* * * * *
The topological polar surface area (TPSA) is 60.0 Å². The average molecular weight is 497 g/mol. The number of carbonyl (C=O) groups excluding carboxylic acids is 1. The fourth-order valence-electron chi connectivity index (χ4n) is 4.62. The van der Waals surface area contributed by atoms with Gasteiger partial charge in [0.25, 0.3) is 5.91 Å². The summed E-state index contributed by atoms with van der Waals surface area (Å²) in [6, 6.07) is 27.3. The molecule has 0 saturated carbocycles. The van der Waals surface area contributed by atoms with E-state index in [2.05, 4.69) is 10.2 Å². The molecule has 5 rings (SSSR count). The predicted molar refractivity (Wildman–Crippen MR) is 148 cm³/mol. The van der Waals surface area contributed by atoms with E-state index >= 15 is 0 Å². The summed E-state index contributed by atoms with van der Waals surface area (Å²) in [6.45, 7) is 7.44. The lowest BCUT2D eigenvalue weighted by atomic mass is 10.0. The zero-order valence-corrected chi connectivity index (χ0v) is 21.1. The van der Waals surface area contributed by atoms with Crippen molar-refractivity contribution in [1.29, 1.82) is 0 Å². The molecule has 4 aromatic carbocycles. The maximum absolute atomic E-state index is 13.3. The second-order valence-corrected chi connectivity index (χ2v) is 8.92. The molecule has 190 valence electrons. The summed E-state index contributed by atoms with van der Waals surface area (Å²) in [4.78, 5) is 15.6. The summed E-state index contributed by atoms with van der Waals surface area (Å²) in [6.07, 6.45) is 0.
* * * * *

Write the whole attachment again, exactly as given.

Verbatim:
The topological polar surface area (TPSA) is 60.0 Å². The average molecular weight is 497 g/mol. The number of carbonyl (C=O) groups excluding carboxylic acids is 1. The fourth-order valence-electron chi connectivity index (χ4n) is 4.62. The van der Waals surface area contributed by atoms with Gasteiger partial charge in [0.25, 0.3) is 5.91 Å². The summed E-state index contributed by atoms with van der Waals surface area (Å²) in [6, 6.07) is 27.3. The molecule has 0 saturated carbocycles. The van der Waals surface area contributed by atoms with E-state index in [2.05, 4.69) is 10.2 Å². The molecule has 5 rings (SSSR count). The predicted molar refractivity (Wildman–Crippen MR) is 148 cm³/mol. The van der Waals surface area contributed by atoms with E-state index >= 15 is 0 Å². The summed E-state index contributed by atoms with van der Waals surface area (Å²) in [6.45, 7) is 7.44. The lowest BCUT2D eigenvalue weighted by atomic mass is 10.0. The zero-order valence-corrected chi connectivity index (χ0v) is 21.1. The van der Waals surface area contributed by atoms with Crippen molar-refractivity contribution in [1.29, 1.82) is 0 Å². The molecule has 4 aromatic carbocycles. The maximum absolute atomic E-state index is 13.3. The second-order valence-corrected chi connectivity index (χ2v) is 8.92. The molecule has 190 valence electrons. The summed E-state index contributed by atoms with van der Waals surface area (Å²) in [4.78, 5) is 15.6. The summed E-state index contributed by atoms with van der Waals surface area (Å²) in [6.07, 6.45) is 0.